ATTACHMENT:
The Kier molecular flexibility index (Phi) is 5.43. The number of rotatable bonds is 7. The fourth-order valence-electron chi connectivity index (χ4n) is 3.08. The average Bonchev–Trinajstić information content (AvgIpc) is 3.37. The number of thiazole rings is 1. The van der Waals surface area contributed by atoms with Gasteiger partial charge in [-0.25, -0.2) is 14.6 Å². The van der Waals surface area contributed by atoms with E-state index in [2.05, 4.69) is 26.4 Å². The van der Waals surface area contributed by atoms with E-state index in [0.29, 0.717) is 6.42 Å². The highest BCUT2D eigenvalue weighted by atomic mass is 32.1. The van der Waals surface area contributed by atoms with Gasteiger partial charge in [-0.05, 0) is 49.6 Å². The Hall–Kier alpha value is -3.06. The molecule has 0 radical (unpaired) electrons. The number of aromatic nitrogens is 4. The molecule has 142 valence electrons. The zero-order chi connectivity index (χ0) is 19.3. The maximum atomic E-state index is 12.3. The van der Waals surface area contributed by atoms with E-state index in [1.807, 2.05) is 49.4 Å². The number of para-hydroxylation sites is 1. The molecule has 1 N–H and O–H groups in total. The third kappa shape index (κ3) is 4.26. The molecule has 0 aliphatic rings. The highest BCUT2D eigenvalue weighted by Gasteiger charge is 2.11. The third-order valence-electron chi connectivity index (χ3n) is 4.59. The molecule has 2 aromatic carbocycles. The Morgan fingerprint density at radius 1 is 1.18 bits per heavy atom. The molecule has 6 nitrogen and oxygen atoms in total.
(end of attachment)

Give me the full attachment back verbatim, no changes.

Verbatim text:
The Kier molecular flexibility index (Phi) is 5.43. The number of rotatable bonds is 7. The fourth-order valence-electron chi connectivity index (χ4n) is 3.08. The average Bonchev–Trinajstić information content (AvgIpc) is 3.37. The number of thiazole rings is 1. The van der Waals surface area contributed by atoms with Gasteiger partial charge in [-0.25, -0.2) is 14.6 Å². The van der Waals surface area contributed by atoms with E-state index in [2.05, 4.69) is 26.4 Å². The van der Waals surface area contributed by atoms with E-state index in [0.29, 0.717) is 6.42 Å². The highest BCUT2D eigenvalue weighted by atomic mass is 32.1. The van der Waals surface area contributed by atoms with Gasteiger partial charge in [-0.05, 0) is 49.6 Å². The Hall–Kier alpha value is -3.06. The molecule has 0 radical (unpaired) electrons. The number of aromatic nitrogens is 4. The molecule has 142 valence electrons. The zero-order chi connectivity index (χ0) is 19.3. The maximum atomic E-state index is 12.3. The van der Waals surface area contributed by atoms with E-state index in [1.807, 2.05) is 49.4 Å². The number of para-hydroxylation sites is 1. The molecule has 1 N–H and O–H groups in total. The third kappa shape index (κ3) is 4.26. The molecule has 0 aliphatic rings. The highest BCUT2D eigenvalue weighted by Gasteiger charge is 2.11. The third-order valence-electron chi connectivity index (χ3n) is 4.59. The molecule has 2 aromatic carbocycles. The Morgan fingerprint density at radius 1 is 1.18 bits per heavy atom. The molecule has 6 nitrogen and oxygen atoms in total.